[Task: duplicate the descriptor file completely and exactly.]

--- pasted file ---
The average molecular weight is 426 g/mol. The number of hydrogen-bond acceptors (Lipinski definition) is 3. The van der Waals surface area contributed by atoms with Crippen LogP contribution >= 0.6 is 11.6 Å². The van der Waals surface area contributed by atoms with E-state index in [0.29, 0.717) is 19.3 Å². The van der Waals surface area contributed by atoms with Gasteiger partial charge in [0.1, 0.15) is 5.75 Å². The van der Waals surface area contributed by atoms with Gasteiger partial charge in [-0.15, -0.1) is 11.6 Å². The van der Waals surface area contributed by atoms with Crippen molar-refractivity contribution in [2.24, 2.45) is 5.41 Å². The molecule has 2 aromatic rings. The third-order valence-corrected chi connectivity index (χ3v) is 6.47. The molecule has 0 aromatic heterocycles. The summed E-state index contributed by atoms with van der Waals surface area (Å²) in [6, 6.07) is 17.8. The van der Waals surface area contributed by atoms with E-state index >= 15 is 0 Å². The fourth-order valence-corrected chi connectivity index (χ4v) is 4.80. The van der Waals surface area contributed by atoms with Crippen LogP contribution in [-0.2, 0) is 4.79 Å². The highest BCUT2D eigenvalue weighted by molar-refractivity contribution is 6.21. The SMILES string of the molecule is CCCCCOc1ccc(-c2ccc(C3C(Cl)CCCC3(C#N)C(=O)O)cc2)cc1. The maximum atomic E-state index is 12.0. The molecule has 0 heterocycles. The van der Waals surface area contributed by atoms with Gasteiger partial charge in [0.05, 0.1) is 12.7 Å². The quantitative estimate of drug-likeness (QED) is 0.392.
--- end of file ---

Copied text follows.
The average molecular weight is 426 g/mol. The number of hydrogen-bond acceptors (Lipinski definition) is 3. The van der Waals surface area contributed by atoms with Crippen LogP contribution >= 0.6 is 11.6 Å². The van der Waals surface area contributed by atoms with E-state index in [0.29, 0.717) is 19.3 Å². The van der Waals surface area contributed by atoms with Gasteiger partial charge in [0.1, 0.15) is 5.75 Å². The van der Waals surface area contributed by atoms with Gasteiger partial charge in [-0.15, -0.1) is 11.6 Å². The van der Waals surface area contributed by atoms with Crippen molar-refractivity contribution in [2.24, 2.45) is 5.41 Å². The molecule has 2 aromatic rings. The third-order valence-corrected chi connectivity index (χ3v) is 6.47. The molecule has 0 aromatic heterocycles. The summed E-state index contributed by atoms with van der Waals surface area (Å²) in [6, 6.07) is 17.8. The van der Waals surface area contributed by atoms with E-state index >= 15 is 0 Å². The fourth-order valence-corrected chi connectivity index (χ4v) is 4.80. The van der Waals surface area contributed by atoms with Crippen LogP contribution in [-0.2, 0) is 4.79 Å². The highest BCUT2D eigenvalue weighted by molar-refractivity contribution is 6.21. The SMILES string of the molecule is CCCCCOc1ccc(-c2ccc(C3C(Cl)CCCC3(C#N)C(=O)O)cc2)cc1. The maximum atomic E-state index is 12.0. The molecule has 0 heterocycles. The van der Waals surface area contributed by atoms with Gasteiger partial charge in [0.05, 0.1) is 12.7 Å². The quantitative estimate of drug-likeness (QED) is 0.392.